A horse walks into a bar. The bartender says, "Why the long face?"
Jokes are over.
OK, Gang, Uncle Bob is feeling a bit philosophical. Not the "meaning of life" kind of stuff. These questions are more immediate and, dare I say, relevant. This post is mainly for men. I'm sure women will read it and chime in with the comments button, too, and that's fine.
Over at The Art of Manliness, questions have been raised about, "Is (activity) manly?" The problem is, the term "manly" means different things to different people. Does an activity make you a better man? Maybe, and maybe not. I'm hoping that the guys at TAOM read this and give some input.
An assumption that can be made is that, if something is not "manly", it is somehow "un-manly". What does that mean, then? That it diminishes your manhood? Careful with that six-gun, Tex, you can shoot yourself in the foot with that assumption.
Worse yet, there's the assumption that if an activity is not "manly", then, by default, it's effeminate. Whoa there, Big Fella! That's a big leap. And an unwarranted assumption. (Yeah, big words. Told you I was philosophical today.) An activity could be considered "not manly" and be just an activity, nothing more.
A question posted at The Art of Manliness was: "Are video games 'manly'"? I don't really care. Does playing them make you a better man, somehow? Not bloody likely. Does playing them make you effeminate? Only if you spend too much time playing some kind of Dress-Up Dolly thing.
I'm making this a two-in-one discussion. First, I pointed out that certain terms mean different things to different people. That should be a given. Now, for something more difficult, yet related.
Is it "manly" to hit a woman? Is it "unmanly"?
My own feeling is that it's dead wrong ninety nine percent of the time. Ever hear the joke, "What do you say to a woman with two black eyes? Nothing! You already told her twice"? Not laughing? Me, neither. Sure, she annoys you. Yes, maybe she hit you, too. When I think about one of my favorite goomahs that is five foot two and thin as a rail, she could do almost anything to me and I'd let her get away with it. If someone raised a hand to her in my presence, he'd pay a big price, I promise you that. If it's someone that you love or care about that is having a tantrum, walk away. In that case, I think that taking it is a manly thing to do.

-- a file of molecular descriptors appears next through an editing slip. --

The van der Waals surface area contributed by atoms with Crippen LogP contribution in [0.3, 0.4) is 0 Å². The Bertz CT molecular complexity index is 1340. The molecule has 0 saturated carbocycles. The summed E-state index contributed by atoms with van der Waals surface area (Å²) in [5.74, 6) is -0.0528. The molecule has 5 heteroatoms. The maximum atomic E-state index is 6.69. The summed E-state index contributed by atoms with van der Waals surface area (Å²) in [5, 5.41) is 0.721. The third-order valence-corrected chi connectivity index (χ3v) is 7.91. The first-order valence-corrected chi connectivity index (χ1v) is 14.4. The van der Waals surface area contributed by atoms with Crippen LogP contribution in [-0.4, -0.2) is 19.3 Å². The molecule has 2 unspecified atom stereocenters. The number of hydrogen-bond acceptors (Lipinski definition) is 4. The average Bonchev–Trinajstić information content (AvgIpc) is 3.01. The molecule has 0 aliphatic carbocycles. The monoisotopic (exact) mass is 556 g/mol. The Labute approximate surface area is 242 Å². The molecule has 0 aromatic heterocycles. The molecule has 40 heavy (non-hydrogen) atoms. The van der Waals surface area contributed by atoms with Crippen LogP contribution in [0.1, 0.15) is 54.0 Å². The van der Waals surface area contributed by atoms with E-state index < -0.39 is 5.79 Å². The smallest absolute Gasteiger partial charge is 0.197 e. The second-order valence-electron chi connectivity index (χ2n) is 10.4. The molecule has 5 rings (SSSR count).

I was talking to a guy the other day and asked, "What if a woman starts beating you in the face?"
He replied, "I don't care who you are, man or woman, I'll take you down." I've also had women say the same thing.
But what if a woman is powerful enough to inflict harm, and she hits you first? Hey, if your safety is in jeopardy, I feel that all bets are off.
Part of this is because of Neil's problem (related in the previous post). He had someone treating him like crap for years, despite all he'd done for her. When she got physical with him on another occasion, he took it. When she tried again (face punching, that is), he hit back. This dame meant him harm.
Would he be a man for walking away and taking it? Most people would say, "Yes". He felt that he had to take a stand, and put the bully in her place because she would only get worse. (And she's not some tiny, frail thing that happened to have a bad day.) Is he somehow less of a man because he hit her back? (The key word is back. She hit him before, remember, and he took it. She hit him first in this instance, too.)
I don't think so.
But I promise you this, Neil isn't happy with himself, the situation or his actions. He felt it had to be done, but he didn't like it in the least.
Were his actions manly? Unmanly? A different category? I'd like to know what people think. Hit the comments button. You have to hit it first. You have my permission.
Addendum 7-29-2008: AoM seems to have missed some of what I'm trying to say: "...wants to know what AoM means when they ask if something is manly or not. Really, the purpose of the survey question is to make it as open-ended as possible. Commenters are free to define “manliness” in their own way. (Isn't that pretty much what I said?) I personally envision it to mean, is this item or activity befitting of a grown man...believes that the opposite of manly is effeminate. (He did not read the article closely. I indicated that this is one possible conclusion, but I do not think it is necessarily true)This is not necessarily the case, although it could be. But the opposite of “manly” could just as well be “boyish.” Thus, to say video games are not manly is not to say they are effeminate, but instead to say they are childish."
In addition, he missed the bigger point, that the "manliness" discussion and the video game example was a springboard for a more important question. Those of you who have read this far will already know what that is.
Addendum 12-12-2009: I expanded on this subject here. Trust me, it's worth your time!
Addendum 8-03-2008: Found out that this post is linked to here. Good reading on the subject of manliness.